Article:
“During our excavations, we also found, I don’t know, a couple of thousand .22 shells buried outside what was then the National Guard armory building, which is directly behind the Palace of the Governors,” he says. “We didn’t display the 2,000 .22 shells but were able to display the button of the National Guard soldier. So, with the archaeology, we were able to connect with the architecture, as well as the activities at the time.”

Snow, too, uncovered archaeological evidence that impacted historians’ understanding of crucial chapters of Palace history during her excavations of the mid-1970s.

“The museum administration had given me a week or two to see what was underneath the floors, which were worn out and had to be replaced,” she says. “Within two weeks, we had a great change of plans because we hit architecture that we never even knew existed beneath the Palace. We ended up with 17th-century pre-

Revolt foundations, and adobe brick floors, which were completely alien to anything we ever dreamed of uncovering. Instead of two weeks, the excavations extended for two years.”

Snow and her team also found evidence of storage pits dating from 1680 to 1692, when the Palace was under the control of the regional Pueblos. Hatches set into the floor and covered in glass provide visitors a glimpse of the original architecture and the renovations made during the siege that followed the 1680 Pueblo Revolt, when the Spanish Colonial government was temporarily ousted from Santa Fe.

Reconstructing that 12-year period proved difficult for historians since little documentary evidence of what life was like during the Pueblo occupancy remained in the region. Many of the 17th-century Spanish documents kept at the Palace were destroyed — most likely burned — in the Pueblo Revolt and its resulting siege.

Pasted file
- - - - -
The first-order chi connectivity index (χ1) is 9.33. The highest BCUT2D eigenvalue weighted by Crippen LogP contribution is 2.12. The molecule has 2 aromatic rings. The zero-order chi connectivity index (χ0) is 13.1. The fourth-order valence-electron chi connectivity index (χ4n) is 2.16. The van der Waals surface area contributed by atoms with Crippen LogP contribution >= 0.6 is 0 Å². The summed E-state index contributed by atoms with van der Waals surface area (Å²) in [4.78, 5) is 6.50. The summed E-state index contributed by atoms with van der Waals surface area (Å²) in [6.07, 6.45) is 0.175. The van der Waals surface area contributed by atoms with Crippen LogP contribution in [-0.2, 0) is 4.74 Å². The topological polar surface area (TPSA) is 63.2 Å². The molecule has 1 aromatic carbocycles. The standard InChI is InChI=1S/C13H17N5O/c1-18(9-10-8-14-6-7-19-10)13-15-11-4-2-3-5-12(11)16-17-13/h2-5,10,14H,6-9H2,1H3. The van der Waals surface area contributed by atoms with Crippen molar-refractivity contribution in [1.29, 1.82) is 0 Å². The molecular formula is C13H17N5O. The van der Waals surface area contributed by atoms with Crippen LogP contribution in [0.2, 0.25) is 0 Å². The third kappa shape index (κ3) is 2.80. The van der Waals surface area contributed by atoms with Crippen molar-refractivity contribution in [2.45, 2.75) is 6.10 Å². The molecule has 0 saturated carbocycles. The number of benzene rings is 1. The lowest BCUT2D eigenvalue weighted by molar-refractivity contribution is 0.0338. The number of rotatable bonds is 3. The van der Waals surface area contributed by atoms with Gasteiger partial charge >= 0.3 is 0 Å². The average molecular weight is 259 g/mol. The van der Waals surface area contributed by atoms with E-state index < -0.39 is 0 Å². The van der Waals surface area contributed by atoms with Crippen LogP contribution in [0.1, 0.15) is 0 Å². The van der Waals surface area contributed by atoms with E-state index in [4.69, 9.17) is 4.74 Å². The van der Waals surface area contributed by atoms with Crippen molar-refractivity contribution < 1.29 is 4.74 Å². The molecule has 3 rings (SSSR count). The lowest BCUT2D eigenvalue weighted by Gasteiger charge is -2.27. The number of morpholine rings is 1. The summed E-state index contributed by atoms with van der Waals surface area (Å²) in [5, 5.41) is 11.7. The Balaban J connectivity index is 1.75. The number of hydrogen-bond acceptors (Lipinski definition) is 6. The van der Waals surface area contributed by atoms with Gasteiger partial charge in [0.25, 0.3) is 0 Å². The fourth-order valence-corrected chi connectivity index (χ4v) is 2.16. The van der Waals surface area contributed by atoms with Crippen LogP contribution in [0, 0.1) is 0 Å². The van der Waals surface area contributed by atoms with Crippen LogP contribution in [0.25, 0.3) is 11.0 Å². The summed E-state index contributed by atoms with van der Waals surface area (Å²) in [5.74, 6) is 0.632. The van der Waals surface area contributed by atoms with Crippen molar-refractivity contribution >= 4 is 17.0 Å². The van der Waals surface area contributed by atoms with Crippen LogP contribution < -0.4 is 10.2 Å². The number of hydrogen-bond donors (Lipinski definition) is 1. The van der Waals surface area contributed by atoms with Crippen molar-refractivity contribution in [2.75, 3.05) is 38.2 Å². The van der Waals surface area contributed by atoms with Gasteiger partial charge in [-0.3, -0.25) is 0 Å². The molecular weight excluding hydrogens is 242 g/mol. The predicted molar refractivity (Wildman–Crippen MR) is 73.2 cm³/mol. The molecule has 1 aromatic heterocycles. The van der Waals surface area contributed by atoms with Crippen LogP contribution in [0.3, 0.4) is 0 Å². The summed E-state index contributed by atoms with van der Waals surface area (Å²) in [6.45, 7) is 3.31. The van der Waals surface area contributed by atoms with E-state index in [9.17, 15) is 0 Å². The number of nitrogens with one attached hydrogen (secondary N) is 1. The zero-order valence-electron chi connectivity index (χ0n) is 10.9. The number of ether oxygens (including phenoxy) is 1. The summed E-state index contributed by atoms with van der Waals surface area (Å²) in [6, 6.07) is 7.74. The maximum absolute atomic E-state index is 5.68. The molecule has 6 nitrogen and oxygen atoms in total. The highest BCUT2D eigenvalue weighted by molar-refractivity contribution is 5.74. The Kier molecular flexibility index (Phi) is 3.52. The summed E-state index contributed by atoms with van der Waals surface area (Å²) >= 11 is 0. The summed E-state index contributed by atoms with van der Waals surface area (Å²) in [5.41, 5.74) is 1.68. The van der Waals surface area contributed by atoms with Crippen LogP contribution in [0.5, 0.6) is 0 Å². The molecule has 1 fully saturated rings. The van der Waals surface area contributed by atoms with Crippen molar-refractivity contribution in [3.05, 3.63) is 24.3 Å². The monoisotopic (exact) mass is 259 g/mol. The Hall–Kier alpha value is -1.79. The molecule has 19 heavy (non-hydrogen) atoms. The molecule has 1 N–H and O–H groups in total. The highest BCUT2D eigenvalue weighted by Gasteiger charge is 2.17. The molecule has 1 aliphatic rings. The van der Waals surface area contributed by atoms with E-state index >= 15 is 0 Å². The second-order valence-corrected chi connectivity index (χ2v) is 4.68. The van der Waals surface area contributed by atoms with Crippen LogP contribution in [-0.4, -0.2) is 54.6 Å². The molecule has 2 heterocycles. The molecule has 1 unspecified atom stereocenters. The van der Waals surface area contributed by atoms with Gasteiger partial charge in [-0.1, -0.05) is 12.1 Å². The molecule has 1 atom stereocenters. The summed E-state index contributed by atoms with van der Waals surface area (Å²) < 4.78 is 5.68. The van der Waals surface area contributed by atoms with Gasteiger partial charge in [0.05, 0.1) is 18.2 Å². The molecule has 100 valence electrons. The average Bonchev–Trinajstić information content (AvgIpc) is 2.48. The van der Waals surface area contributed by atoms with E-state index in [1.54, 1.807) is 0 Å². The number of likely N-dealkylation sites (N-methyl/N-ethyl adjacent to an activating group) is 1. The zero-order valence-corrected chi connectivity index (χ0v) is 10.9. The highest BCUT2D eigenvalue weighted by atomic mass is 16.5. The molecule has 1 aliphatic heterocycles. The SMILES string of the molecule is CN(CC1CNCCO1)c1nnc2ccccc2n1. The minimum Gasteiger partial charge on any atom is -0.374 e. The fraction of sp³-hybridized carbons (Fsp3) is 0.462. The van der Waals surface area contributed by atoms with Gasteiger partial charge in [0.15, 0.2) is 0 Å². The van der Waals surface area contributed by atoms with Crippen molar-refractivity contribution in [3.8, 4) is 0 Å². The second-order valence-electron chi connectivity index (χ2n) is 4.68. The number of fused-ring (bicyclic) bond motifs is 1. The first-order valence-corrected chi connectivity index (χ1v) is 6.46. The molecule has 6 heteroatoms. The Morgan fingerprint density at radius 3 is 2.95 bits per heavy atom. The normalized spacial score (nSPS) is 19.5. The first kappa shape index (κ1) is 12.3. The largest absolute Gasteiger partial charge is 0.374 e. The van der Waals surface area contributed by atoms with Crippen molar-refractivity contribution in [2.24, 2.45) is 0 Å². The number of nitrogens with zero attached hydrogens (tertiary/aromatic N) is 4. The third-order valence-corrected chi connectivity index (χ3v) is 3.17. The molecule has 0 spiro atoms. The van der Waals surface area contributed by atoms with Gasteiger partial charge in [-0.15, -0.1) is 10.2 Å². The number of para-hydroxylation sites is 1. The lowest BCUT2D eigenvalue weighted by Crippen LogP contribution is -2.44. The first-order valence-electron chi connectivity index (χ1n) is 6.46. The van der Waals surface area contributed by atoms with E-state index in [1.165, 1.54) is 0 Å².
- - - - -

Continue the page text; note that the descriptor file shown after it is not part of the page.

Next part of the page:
Post contends that archaeological evidence can help fill in the historical gaps.

“The exhibit is about using the documents that we have to inform the archaeology and using archaeology to inform back on and evaluate the documents,” he says.

While the Palace still sits on its original location, its footprint is smaller than at various points in its history.

“Both the east and west ends were lopped off from what we see today,” Snow says. “The west end of the Palace extended across Lincoln Avenue, and the east end, at one point, extended into, if not all the way across, present-day Washington Avenue. During the Spanish Colonial period, the Palace incorporated the presidio.”

Snow says the presidio was manned by as many as 100 local vecinos, or citizens.

“In 1780, the officers and men of the Santa Fe Company pledged 2,175 pesos from their retirement fund for the construction of a new barracks. Additional funds were provided by Governor Fernando de la Concha and, in January 1788, Commandant General Jacobo Ugarte not only approved the request but added funds for construction.”

The floor plan of the newly constructed presido was drawn on Dec. 30, 1791, by Spanish military engineer Juan de Pagazaurtundúa.

But whether the Palace itself ever extended that far in the previous century is a matter of some debate. English translations of documents describing the territory suggest that, before the Pueblo Revolt, the Palace occupied a space equal to the presidio in dimension.

But, so far, little evidence supports that contention.

“Historian Ralph Emerson Twitchell based his description of pre-Revolt Santa Fe on early 18th-century documents,” Post says. “To date, Twitchell’s interpretation of the extent of the Palace’s or as he calls it, “Palacio Real’s pre-Revolt grounds has not been confirmed by archaeological investigation.”

Some essential features of Downtown Santa Fe remain as they were throughout its history, however, including the location of the Palace, the Plaza, the parrocchia (parish church), where the Cathedral Basilica of Saint Francis of Assisi is now, and the San Miguel Chapel, on south side of the Santa Fe River.

“That triumvirate — the Palace, the Plaza, the parish — really marks Downtown Santa Fe historically,” Post says. “Together, they span its 400 years.” ◀